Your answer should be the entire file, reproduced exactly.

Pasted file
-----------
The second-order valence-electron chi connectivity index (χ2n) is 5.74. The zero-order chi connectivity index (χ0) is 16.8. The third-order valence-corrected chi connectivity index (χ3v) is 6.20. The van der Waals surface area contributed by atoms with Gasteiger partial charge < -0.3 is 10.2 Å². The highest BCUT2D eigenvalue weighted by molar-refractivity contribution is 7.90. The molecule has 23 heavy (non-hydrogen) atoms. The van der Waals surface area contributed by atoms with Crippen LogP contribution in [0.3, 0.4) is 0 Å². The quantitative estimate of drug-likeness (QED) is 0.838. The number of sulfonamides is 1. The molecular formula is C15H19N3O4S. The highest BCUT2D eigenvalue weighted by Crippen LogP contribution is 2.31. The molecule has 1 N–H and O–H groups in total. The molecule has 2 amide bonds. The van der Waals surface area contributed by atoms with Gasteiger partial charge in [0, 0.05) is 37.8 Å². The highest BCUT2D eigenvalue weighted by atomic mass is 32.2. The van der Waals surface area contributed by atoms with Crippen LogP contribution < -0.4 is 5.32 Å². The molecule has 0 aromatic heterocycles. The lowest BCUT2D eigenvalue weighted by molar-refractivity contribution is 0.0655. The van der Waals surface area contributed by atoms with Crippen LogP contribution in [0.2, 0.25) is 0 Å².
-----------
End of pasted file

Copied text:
The second-order valence-electron chi connectivity index (χ2n) is 5.74. The zero-order chi connectivity index (χ0) is 16.8. The third-order valence-corrected chi connectivity index (χ3v) is 6.20. The van der Waals surface area contributed by atoms with Gasteiger partial charge < -0.3 is 10.2 Å². The highest BCUT2D eigenvalue weighted by molar-refractivity contribution is 7.90. The molecule has 23 heavy (non-hydrogen) atoms. The van der Waals surface area contributed by atoms with Crippen LogP contribution in [0.3, 0.4) is 0 Å². The quantitative estimate of drug-likeness (QED) is 0.838. The number of sulfonamides is 1. The molecular formula is C15H19N3O4S. The highest BCUT2D eigenvalue weighted by Crippen LogP contribution is 2.31. The molecule has 1 N–H and O–H groups in total. The molecule has 2 amide bonds. The van der Waals surface area contributed by atoms with Gasteiger partial charge in [0, 0.05) is 37.8 Å². The highest BCUT2D eigenvalue weighted by atomic mass is 32.2. The van der Waals surface area contributed by atoms with Crippen LogP contribution < -0.4 is 5.32 Å². The molecule has 0 aromatic heterocycles. The lowest BCUT2D eigenvalue weighted by molar-refractivity contribution is 0.0655. The van der Waals surface area contributed by atoms with Crippen LogP contribution in [0.2, 0.25) is 0 Å².